The Bill and Melinda Gates Foundation this week announced it is taking requests for proposals to develop a dual-chamber, prefilled, single-dose injection device for use in remote in-home settings by low skilled healthcare workers and through self-administration.
The injection device will be used for the administration of the measles-rubella vaccine in house-to-house campaigns, and for the self-administration of long-acting, injectable contraceptives, according to a posting from the group.
“The device should enable safe injection outside of traditional healthcare facilities and meet minimum requirements for one of the two use cases outlined. Ideally, proposed devices will meet and exceed minimum requirements for both use cases,” the Gates Foundation wrote.
Requirements for the device include being lightweight, rugged and compact for shipping, storing and use, having a simple and intuitive design, being able to ensure accurate reconstitution and administration of freeze-dried or powered drug or vaccine products into patients and consisting of materials compatible with a wide range of sterile injectables.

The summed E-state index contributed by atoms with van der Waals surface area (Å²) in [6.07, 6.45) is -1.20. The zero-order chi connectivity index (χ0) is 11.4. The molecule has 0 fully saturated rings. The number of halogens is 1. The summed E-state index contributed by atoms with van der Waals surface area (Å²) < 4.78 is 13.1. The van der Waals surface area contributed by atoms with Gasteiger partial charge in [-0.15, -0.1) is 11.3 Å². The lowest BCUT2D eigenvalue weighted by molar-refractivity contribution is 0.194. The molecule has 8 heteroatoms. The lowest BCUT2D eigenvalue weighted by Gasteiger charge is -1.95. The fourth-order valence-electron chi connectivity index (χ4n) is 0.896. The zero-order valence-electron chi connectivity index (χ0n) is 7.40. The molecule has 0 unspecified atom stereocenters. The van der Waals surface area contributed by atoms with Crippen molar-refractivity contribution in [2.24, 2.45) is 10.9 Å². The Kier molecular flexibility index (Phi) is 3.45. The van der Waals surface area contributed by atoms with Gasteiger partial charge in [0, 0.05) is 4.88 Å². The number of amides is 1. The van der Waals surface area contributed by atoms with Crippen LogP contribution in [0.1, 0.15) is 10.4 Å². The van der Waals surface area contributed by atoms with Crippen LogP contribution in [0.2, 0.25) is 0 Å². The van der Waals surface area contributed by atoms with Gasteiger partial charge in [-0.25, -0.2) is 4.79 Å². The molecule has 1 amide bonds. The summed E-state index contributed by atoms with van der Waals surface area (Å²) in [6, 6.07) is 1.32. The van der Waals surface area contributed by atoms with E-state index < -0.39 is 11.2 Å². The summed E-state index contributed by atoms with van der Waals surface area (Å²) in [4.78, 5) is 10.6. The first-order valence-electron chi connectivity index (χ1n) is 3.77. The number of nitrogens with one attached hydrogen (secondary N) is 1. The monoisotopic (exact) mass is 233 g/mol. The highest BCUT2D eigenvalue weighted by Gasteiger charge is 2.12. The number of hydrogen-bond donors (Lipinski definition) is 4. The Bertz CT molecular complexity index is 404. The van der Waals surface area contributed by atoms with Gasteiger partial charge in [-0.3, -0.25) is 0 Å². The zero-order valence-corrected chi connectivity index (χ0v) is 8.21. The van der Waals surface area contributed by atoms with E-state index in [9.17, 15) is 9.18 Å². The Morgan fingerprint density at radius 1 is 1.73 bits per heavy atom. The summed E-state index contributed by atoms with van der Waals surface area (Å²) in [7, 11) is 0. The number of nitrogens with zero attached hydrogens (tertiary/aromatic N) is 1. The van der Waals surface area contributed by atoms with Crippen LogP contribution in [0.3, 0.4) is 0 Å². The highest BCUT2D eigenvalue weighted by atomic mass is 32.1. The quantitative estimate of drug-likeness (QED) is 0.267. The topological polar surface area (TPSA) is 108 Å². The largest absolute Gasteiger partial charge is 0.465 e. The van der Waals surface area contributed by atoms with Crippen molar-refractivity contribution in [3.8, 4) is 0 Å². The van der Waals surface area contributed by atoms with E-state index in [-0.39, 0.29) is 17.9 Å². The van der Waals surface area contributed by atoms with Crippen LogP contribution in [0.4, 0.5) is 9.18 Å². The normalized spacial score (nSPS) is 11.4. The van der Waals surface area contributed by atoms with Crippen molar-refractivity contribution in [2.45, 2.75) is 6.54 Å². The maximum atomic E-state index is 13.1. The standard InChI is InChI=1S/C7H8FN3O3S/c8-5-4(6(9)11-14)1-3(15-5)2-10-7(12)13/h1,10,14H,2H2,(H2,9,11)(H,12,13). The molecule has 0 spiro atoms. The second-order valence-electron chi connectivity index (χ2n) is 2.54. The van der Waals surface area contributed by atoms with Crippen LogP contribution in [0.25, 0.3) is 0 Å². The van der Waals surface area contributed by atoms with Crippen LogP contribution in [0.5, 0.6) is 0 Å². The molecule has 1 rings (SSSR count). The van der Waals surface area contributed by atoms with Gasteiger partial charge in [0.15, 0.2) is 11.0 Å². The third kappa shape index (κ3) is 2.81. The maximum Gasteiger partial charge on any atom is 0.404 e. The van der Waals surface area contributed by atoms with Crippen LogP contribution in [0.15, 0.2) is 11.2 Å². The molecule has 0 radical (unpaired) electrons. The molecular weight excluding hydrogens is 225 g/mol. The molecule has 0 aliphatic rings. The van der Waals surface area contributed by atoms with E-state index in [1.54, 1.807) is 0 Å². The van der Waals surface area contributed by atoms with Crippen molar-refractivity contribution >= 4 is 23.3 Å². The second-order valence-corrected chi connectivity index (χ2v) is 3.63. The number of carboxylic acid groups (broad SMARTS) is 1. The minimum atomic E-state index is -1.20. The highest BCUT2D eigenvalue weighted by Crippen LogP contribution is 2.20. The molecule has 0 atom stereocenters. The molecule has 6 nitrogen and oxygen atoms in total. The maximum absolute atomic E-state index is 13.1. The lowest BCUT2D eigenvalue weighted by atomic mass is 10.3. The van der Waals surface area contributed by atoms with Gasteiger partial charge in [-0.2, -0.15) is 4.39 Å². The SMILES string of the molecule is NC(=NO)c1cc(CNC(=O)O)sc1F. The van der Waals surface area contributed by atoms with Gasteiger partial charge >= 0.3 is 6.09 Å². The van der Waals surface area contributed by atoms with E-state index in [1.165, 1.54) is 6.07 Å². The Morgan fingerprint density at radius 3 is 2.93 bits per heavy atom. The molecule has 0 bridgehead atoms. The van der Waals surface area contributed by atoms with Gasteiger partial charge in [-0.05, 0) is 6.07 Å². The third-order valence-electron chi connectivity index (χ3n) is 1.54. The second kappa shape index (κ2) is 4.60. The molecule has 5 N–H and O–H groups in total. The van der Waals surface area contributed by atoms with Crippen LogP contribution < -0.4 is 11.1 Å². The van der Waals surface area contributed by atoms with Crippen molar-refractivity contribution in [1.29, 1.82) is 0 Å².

Guidelines also indicate that the device should be compatible with filling under aseptic conditions with the capability to maintain product sterility during storage, that it contains built-in safeguards to prevent reuse of the device, including the needle, and that it be low-cost to manufacture and fill to allow for easier adoption.
The Gates Foundation will distribute three to five awards next January for winning devices, with awards ranging between $100,000 and $250,000. The deadline for initial submissions is July 10, according to the posting.
“This is intended to be a first phase of funding – successful prototypes may be further supported for user acceptance testing, pilot scale production, and further development,” the Gates Foundation wrote.